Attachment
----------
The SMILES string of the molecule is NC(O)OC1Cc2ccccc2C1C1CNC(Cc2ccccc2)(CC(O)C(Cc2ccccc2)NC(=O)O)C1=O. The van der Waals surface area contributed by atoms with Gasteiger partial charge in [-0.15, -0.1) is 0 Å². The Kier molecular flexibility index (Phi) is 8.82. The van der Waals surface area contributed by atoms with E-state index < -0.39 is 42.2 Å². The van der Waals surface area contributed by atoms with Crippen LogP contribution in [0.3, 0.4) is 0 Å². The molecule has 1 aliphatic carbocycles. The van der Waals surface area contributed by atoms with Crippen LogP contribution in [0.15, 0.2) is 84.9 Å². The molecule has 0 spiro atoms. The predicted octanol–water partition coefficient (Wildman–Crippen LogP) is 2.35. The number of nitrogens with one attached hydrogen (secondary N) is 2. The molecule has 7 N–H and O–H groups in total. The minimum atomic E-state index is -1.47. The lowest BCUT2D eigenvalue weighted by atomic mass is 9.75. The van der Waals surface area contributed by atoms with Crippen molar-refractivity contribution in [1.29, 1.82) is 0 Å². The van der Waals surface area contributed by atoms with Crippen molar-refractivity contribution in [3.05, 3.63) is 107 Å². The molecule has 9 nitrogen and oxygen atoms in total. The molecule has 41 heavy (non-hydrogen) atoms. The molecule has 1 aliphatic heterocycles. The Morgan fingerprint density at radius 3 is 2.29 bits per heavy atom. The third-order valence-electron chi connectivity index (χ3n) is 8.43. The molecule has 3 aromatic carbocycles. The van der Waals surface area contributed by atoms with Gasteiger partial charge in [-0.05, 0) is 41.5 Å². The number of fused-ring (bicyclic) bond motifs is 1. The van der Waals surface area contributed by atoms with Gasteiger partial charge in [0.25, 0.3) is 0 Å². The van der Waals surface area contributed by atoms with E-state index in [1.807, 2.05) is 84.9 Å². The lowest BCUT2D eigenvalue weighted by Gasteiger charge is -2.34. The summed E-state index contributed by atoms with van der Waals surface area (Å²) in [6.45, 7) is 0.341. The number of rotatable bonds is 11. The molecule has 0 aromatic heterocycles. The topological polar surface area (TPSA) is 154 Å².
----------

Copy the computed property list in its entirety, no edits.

The SMILES string of the molecule is NC(O)OC1Cc2ccccc2C1C1CNC(Cc2ccccc2)(CC(O)C(Cc2ccccc2)NC(=O)O)C1=O. The van der Waals surface area contributed by atoms with Gasteiger partial charge in [-0.15, -0.1) is 0 Å². The Kier molecular flexibility index (Phi) is 8.82. The van der Waals surface area contributed by atoms with E-state index < -0.39 is 42.2 Å². The van der Waals surface area contributed by atoms with Crippen LogP contribution in [0.3, 0.4) is 0 Å². The molecule has 1 aliphatic carbocycles. The van der Waals surface area contributed by atoms with Crippen LogP contribution in [0.15, 0.2) is 84.9 Å². The molecule has 0 spiro atoms. The predicted octanol–water partition coefficient (Wildman–Crippen LogP) is 2.35. The number of nitrogens with one attached hydrogen (secondary N) is 2. The molecule has 7 N–H and O–H groups in total. The minimum atomic E-state index is -1.47. The lowest BCUT2D eigenvalue weighted by atomic mass is 9.75. The van der Waals surface area contributed by atoms with Crippen molar-refractivity contribution in [1.29, 1.82) is 0 Å². The van der Waals surface area contributed by atoms with Crippen molar-refractivity contribution in [3.05, 3.63) is 107 Å². The molecule has 9 nitrogen and oxygen atoms in total. The molecule has 41 heavy (non-hydrogen) atoms. The molecule has 1 aliphatic heterocycles. The Morgan fingerprint density at radius 3 is 2.29 bits per heavy atom. The third-order valence-electron chi connectivity index (χ3n) is 8.43. The molecule has 3 aromatic carbocycles. The van der Waals surface area contributed by atoms with Gasteiger partial charge in [-0.05, 0) is 41.5 Å². The number of fused-ring (bicyclic) bond motifs is 1. The van der Waals surface area contributed by atoms with Gasteiger partial charge in [0.25, 0.3) is 0 Å². The van der Waals surface area contributed by atoms with E-state index in [1.807, 2.05) is 84.9 Å². The lowest BCUT2D eigenvalue weighted by Gasteiger charge is -2.34. The summed E-state index contributed by atoms with van der Waals surface area (Å²) in [6.45, 7) is 0.341. The number of rotatable bonds is 11. The molecule has 0 aromatic heterocycles. The topological polar surface area (TPSA) is 154 Å².